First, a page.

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Corporate Crime and Punishment

The Politics of Negotiated Justice in Global Markets
Cornelia Woll(Autor*in)
Princeton University Press
1. Auflage
Erschienen am 31. Oktober 2023
248 Seiten
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978-0-691-25352-7 (ISBN)
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The geopolitics of American law enforcement and how it changed corporate criminal accountability in other countries

Over the past decade, many of the world's biggest companies have found themselves embroiled in legal disputes over corruption, fraud, environmental damage, tax evasion, or sanction violations. Corporations including Volkswagen, BP, and Credit Suisse have paid record-breaking fines. Many critics of globalization and corporate impunity cheer this turn toward accountability. Others, however, question American dominance in legal battles that seem to impose domestic legal norms beyond national boundaries. In this book, Cornelia Woll examines the politics of American corporate criminal law's extraterritorial reach. As governments abroad seek to respond to US law enforcement actions against their companies, they turn to flexible legal instruments that allow prosecutors to settle a case rather than bring it to court. With her analysis of the international and domestic politics of law enforcement targeting big business, Woll traces the rise of what she calls "negotiated corporate justice" in global markets.

Woll charts the path to this shift through case studies of geopolitical tensions and accusations of "economic lawfare," pitting the United States against the European Union, China, and Japan. She then examines the reactions to the new legal landscape, describing institutional changes in the common law countries of the United Kingdom and Canada and the civil law countries of France, Brazil, and Germany. Through an insightful interdisciplinary analysis of how the prosecution of corporate crime has evolved in the twenty-first century, Woll demonstrates the profound transformation of the relationship between states and private actors in world markets, showing that law is part of economic statecraft in the connected global economy.

Cornelia Woll is professor of international political economy and president of the Hertie School Berlin. Previously, she was professor at Sciences Po Paris, where she directed the Max Planck Sciences Po Center on Coping with Instability in Market Societies. She is the author of The Power of Inaction: Bank Bailouts in Comparative Perspective and Firm Interest: How Governments Shape Business Lobbying on Global Trade.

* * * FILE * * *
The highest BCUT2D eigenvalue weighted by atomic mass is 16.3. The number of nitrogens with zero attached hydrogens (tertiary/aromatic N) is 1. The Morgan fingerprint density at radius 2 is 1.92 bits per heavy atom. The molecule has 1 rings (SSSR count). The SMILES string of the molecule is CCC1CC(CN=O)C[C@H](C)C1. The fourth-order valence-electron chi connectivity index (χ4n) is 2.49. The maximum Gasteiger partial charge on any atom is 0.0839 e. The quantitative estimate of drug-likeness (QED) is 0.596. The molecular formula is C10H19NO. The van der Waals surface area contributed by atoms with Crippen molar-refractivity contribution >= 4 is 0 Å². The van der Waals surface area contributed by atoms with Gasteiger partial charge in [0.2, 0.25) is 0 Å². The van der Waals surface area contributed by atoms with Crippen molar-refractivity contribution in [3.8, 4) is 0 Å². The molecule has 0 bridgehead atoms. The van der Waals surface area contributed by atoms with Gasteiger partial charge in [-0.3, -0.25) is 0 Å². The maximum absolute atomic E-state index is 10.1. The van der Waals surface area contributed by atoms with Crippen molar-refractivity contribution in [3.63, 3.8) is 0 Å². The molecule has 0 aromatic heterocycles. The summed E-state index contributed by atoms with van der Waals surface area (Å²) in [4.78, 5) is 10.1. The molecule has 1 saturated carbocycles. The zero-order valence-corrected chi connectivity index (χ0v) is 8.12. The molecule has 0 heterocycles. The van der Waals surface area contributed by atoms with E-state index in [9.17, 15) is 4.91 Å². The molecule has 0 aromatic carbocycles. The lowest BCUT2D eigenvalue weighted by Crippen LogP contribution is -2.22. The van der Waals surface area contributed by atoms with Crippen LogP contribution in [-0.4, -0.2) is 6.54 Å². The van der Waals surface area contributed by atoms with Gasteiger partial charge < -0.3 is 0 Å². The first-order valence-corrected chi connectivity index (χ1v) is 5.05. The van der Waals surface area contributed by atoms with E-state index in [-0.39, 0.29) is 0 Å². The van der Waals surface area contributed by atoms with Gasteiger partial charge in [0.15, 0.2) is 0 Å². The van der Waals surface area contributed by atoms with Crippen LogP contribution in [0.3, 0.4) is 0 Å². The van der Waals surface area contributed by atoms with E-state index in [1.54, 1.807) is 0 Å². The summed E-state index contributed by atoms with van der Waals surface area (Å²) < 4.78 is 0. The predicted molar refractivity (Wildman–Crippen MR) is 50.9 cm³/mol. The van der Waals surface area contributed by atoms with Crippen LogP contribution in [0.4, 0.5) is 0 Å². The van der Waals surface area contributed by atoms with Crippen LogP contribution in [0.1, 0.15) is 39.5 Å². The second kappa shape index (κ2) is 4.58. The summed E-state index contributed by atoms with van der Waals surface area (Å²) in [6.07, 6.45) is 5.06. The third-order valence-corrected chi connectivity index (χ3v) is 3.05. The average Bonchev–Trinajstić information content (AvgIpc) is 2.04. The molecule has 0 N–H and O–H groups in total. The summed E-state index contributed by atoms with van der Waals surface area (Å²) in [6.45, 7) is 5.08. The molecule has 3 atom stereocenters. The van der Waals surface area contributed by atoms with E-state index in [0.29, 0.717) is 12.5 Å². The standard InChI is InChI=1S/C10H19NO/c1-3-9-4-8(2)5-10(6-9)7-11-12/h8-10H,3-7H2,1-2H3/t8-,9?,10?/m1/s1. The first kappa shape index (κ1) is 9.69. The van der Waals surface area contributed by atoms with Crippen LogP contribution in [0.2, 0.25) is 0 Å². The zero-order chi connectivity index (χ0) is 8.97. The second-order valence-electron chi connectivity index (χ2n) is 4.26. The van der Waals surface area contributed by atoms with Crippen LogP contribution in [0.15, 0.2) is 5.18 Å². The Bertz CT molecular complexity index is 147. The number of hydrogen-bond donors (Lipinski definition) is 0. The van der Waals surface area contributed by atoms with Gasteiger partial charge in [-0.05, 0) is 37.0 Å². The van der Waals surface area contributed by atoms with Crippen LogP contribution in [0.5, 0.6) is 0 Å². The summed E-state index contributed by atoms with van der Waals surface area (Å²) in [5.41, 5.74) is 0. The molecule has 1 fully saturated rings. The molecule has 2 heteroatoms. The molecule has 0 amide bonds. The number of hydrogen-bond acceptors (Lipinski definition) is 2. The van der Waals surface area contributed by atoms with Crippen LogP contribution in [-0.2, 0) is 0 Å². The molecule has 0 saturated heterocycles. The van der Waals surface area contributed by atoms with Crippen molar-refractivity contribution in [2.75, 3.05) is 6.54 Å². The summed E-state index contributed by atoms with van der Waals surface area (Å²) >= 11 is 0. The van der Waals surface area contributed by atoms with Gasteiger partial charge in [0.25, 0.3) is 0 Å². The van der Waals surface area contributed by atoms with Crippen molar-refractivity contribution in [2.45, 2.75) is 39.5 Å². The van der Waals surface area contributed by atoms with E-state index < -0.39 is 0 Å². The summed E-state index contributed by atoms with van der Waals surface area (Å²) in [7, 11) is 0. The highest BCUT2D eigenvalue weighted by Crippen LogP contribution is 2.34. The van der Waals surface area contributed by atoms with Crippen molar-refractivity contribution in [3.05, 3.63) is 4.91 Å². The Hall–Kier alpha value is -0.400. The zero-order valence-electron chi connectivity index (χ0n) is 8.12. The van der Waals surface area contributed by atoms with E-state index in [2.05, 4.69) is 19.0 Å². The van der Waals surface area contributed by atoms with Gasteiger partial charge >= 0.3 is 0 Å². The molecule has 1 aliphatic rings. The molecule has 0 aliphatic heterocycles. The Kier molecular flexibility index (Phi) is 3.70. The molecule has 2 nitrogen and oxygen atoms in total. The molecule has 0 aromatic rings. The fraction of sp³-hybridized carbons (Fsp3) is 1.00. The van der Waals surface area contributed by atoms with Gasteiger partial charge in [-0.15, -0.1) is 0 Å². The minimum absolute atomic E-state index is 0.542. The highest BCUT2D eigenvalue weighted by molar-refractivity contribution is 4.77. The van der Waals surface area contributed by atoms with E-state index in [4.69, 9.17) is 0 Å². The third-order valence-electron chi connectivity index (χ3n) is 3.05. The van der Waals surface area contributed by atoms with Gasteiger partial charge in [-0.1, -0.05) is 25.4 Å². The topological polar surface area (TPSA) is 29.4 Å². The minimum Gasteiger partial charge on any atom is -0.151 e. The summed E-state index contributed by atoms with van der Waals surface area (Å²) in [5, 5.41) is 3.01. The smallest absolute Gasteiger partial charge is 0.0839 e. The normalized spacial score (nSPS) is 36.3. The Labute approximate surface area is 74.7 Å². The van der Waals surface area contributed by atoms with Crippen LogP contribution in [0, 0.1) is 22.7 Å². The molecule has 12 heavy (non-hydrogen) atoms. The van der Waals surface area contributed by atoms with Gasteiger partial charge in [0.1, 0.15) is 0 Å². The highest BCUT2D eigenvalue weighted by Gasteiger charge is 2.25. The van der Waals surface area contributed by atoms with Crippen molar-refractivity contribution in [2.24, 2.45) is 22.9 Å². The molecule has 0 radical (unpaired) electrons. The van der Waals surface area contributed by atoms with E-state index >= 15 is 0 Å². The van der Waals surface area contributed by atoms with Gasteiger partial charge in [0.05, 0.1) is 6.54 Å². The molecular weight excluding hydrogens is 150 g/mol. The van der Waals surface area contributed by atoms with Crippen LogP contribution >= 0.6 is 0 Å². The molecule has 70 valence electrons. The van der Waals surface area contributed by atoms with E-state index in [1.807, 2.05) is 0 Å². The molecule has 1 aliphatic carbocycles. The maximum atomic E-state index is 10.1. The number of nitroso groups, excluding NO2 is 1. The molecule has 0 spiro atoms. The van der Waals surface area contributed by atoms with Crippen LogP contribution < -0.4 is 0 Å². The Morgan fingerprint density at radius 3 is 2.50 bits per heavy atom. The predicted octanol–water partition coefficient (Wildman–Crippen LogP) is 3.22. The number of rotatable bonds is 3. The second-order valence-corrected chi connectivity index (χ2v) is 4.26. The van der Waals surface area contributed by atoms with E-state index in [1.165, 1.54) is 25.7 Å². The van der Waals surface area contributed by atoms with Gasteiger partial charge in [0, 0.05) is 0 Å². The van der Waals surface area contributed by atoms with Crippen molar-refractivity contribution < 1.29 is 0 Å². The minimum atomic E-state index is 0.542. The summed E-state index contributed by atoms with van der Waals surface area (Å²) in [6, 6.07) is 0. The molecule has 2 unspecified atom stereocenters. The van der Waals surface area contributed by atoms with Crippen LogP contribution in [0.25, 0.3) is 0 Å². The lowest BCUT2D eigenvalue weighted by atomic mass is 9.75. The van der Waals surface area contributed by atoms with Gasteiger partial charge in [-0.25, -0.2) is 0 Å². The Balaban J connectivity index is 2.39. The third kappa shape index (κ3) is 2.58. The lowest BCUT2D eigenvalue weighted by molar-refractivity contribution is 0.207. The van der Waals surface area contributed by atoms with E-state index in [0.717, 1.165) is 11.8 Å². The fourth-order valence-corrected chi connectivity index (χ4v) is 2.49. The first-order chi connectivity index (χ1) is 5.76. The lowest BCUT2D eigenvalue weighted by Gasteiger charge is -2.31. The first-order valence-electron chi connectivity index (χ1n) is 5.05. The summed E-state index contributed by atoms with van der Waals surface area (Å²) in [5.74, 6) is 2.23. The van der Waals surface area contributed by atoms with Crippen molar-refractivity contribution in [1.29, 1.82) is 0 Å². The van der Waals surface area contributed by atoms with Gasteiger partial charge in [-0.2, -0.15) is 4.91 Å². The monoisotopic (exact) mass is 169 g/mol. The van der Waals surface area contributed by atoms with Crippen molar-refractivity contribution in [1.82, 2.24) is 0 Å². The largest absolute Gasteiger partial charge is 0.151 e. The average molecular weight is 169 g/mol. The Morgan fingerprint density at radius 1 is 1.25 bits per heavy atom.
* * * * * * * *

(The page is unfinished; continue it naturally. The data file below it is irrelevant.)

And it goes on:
• Cover
  • Contents
  • List of Illustrations and Tables
  • Preface
  • Abbreviations
  • 1. Sites of Conflict
  • An End to Corporate Impunity or American Imperialism?
  • How Extraterritorial Law Enforcement Leads to the Rise of Negotiated Corporate Justice
  • Market Power and Legal Irritants
  • Unfolding the Argument
  • 2. The Moral Economy of Corporate Justice
  • Legal Change across Boundaries
  • Legal Traditions and Corporate Criminality
  • Moral Economies
  • Conclusion
  • 3. Corporate Prosecutions in the United States
  • The Evolution of Corporate Criminal Enforcement
  • Overview and Trends
  • Global Enforcement-Home Advantage
  • Possible Explanations for Home Bias
  • Conclusion
  • 4. Extraterritoriality through Market Power
  • Law and Territory
  • Unilateral Expansion of Jurisdiction
  • The Long Arm of American Law
  • Conclusion
  • 5. Economic Lawfare
  • Economic Rivalries in an Interdependent World
  • Economic Lawfare in Support of Geoeconomic Strategies
  • Targeting Companies to Win Geoeconomic Advantage
  • Conclusion
  • 6. The Rise of Negotiated Justice
  • Institutional Change through Irritation
  • Negotiated Corporate Justice
  • Comparing Institutional Change
  • Varieties of Negotiated Justice
  • 7. Crime and Punishment in the Global Economy
  • Globalization as the Competitive Transformation of Corporate Justice
  • The Challenges of Negotiated Corporate Justice
  • Lessons from Abroad
  • Geopolitics vs. Democratic Legitimacy
  • Appendix
  • Notes
  • Bibliography
  • Index

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